Obama is the Biggest Threat to Social Security

Brian Beutler, writing in Talking Points Memo, suggests that Obama will offer a Social Security benefit cut as part of the “fiscal cliff” negotiation. It’s utterly pointless and economically illiterate (but politically expedient) to respond to the looming threat ((The markets perceive austerity as a threat even if economically illiterate politicians of both parties don’t.)) of the automatic January 1st austerity cuts by (1) imposing even more austerity cuts, and by (2) applying them to a program that has nothing to do with the nation’s debt and deficit. ((The Social Security trust fund is quite real, and not fictional, by virtue of being a social contract. Think of this analogy: Your bank account balance is real by virtue of your “social” contract with the fractional reserve banking system, under which your deposits are insured against bank runs. In reality, your bank does not have sufficient reserves on hand to satisfy all (the aggregate of all) deposits it nominally holds. Strictly speaking, therefore, the Social Security trust fund should be safer than your bank balance. It’s only really threatened by the willingness of politicians to abrogate that social contract through new legislation. But with new legislation, of course, nothing is safe and anything is always possible.))

It’s shameful to throw seniors (like us) “under the bus” in order to make an unnecessary deal. Is Obama an economic illiterate like those he is negotiating with, or does he just not care about seniors? And does it matter which?

The truth is that Obama walks like a conservative and quacks like a conservative, so … he’s a conservative. (The chained CPI was originally a conservative proposal).

In the same way that Nixon (secure in his Republican bona fides) was in a better position to pursue a more liberal policy toward China, Obama (as a Democract) is in a better position to erode entitlement programs like Social Security and Medicare. Of course, by doing that, he is tarnishing what little sheen is left on the Democratic “brand,” no real favor to Democrats in Congress who may hope to get re-elected someday based partly on the strength of their commitment to traditional Democratic values.

This is not the change we voted for.

Beutler says:

If President Obama and House Speaker John Boehner do reach a broad deal to avert the fiscal cliff, Obama’s up front concession to Boehner will very likely be to make the Social Security cost of living adjustment formula less generous.

The quasi-technical term for the new index is called chained CPI. It’s been kicking around in policy circles for years, and loomed large in budget negotiations between Obama and Boehner in 2011.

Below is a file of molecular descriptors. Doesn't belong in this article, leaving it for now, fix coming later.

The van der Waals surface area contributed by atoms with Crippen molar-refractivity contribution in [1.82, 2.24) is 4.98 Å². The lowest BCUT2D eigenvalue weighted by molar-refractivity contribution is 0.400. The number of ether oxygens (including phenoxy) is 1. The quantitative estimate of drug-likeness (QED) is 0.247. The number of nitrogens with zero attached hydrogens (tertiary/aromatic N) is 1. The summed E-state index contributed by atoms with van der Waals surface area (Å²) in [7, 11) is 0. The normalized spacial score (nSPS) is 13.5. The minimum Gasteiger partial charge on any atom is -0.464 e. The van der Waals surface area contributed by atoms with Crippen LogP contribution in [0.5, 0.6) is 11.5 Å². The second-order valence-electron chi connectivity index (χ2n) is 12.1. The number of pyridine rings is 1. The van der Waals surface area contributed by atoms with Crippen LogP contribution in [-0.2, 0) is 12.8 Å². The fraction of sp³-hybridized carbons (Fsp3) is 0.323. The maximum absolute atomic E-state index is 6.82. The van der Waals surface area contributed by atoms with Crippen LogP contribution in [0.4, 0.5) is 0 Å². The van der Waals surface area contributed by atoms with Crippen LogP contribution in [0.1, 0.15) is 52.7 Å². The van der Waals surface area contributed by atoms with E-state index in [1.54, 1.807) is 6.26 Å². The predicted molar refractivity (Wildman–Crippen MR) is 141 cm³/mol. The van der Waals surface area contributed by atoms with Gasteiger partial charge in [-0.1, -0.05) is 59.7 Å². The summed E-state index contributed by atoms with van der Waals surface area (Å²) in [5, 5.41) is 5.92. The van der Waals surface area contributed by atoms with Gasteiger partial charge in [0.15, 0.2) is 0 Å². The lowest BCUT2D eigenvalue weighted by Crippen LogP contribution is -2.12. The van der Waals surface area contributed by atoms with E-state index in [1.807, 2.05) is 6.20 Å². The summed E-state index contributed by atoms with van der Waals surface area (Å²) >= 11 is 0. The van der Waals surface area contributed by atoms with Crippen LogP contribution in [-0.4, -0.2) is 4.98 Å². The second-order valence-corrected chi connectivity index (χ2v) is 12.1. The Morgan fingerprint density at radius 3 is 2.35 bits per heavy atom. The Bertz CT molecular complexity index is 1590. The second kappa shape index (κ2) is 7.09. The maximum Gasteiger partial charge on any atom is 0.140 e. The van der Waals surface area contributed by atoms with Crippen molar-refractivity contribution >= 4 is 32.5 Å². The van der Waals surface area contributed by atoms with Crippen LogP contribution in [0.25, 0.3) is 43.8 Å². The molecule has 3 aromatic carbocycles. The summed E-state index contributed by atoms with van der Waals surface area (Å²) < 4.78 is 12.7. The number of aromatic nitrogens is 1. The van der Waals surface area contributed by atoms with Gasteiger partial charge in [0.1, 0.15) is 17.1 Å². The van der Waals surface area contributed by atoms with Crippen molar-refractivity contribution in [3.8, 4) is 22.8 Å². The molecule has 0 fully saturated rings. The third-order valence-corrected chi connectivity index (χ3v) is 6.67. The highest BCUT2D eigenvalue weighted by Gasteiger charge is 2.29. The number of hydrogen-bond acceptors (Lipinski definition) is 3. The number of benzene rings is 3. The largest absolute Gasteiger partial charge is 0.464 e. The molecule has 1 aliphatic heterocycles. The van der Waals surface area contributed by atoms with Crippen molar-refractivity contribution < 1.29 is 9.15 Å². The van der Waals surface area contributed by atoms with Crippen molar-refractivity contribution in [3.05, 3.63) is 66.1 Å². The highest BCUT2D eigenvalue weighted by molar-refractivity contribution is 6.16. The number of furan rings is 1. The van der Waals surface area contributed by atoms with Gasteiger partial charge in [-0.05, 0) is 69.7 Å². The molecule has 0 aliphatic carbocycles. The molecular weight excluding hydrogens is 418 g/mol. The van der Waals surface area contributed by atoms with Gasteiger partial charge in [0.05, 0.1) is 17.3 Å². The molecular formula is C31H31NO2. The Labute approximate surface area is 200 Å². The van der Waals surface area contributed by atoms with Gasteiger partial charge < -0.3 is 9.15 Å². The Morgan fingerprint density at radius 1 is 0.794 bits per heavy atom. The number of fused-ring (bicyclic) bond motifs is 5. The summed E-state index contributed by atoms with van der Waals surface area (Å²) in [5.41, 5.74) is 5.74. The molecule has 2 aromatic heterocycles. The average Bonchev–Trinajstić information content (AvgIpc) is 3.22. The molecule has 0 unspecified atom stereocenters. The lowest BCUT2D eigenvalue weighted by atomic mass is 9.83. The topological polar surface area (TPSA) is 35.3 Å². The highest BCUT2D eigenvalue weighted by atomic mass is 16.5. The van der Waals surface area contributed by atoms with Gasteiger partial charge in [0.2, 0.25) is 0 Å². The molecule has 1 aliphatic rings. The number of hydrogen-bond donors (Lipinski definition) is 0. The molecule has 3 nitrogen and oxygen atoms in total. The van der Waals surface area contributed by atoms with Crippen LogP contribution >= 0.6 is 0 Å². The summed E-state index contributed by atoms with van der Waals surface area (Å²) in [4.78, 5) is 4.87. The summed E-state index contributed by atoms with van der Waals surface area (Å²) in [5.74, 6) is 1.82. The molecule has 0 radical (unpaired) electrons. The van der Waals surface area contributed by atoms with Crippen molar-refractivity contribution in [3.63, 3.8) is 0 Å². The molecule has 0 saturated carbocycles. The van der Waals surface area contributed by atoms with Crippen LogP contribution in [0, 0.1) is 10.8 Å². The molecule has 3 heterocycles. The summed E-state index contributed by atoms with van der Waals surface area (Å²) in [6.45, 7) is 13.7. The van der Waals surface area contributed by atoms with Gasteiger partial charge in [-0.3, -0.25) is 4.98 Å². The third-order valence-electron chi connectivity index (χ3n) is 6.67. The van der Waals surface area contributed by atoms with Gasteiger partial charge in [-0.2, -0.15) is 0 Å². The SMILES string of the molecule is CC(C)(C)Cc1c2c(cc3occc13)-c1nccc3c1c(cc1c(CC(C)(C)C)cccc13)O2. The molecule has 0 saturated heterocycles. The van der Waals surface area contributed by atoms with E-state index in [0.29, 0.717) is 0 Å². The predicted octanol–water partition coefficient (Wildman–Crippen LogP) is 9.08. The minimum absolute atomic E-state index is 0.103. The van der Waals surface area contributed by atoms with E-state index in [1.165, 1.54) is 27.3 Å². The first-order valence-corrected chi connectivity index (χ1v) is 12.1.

Supporters like to describe it as a technical fix to the way the government calculates inflation. But in practical terms, it will effectuate a genuine Social Security benefit cut. If it’s applied across the board, it will also reduce food stamp benefits and veterans benefits, and function as a modest but regressive tax increase, as brackets grow more slowly and taxpayers find themselves pushed across income thresholds more quickly than in the past.


“Is this rumored deal better than no deal?” asked Paul Krugman, articulating the internal conflict liberal Democrats will grapple with if the deal takes shape. “I’m on the edge. It’s not clear that going over the cliff would yield something better; on the other hand, those benefit cuts are really bad, and you hate to see a Democratic president lending his name to something like that. There is a case for refusing to make this deal, and hoping for a popular backlash against the GOP that transforms the whole debate; but there’s also an argument that this might not work.

I wouldn’t mind making this small sacrifice “for the good of the nation.” But this is good for nothing except political expediency in the service of stupidity.

By the way, Obama does not have the authority and the power to make such cuts unilaterally administratively. It won’t be a done deal until Congress does it. We need to create a firestorm of opposition.

Read Brian Beutler’s complete article here: “The Social Security Benefit Cut Obama May Agree To

Further Resources

These comments (brief, < 2 min) from last year by Congressman Deutsch are an excellent description of the chained CPI proposal and what’s wrong with it (including that “it affects CURRENT recipients”). His remarks are glaringly out-of-date in one respect, though: he blames the proposal on Republicans. Now that Obama is embracing the idea, he really owns it.

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One Response to “Obama is the Biggest Threat to Social Security”
  1. RickD says:

    It seems inevitable that our electorate will soon understand that our two party system is, in reality, a one corporate party system. Obama is, and has been from the first, a fraud with a silver tongue and a clueless administration filled with former financial industry CEO’s and hell bent to ignore the real and genuine needs of our working class citizens.
    With a defense budget so bloated as to be ridiculous, with a health care system so expensive as to be a laughing stock around the world ( unless you are wealthy and can afford it) all the attention is focused elsewhere, on those entitlements that are so important, so necessary to so many Americans.

    We the people are not being represented in our government and we will remain disenfranchised until we all understand the real necessity of growing a third party to combat the lack of a real two party system.

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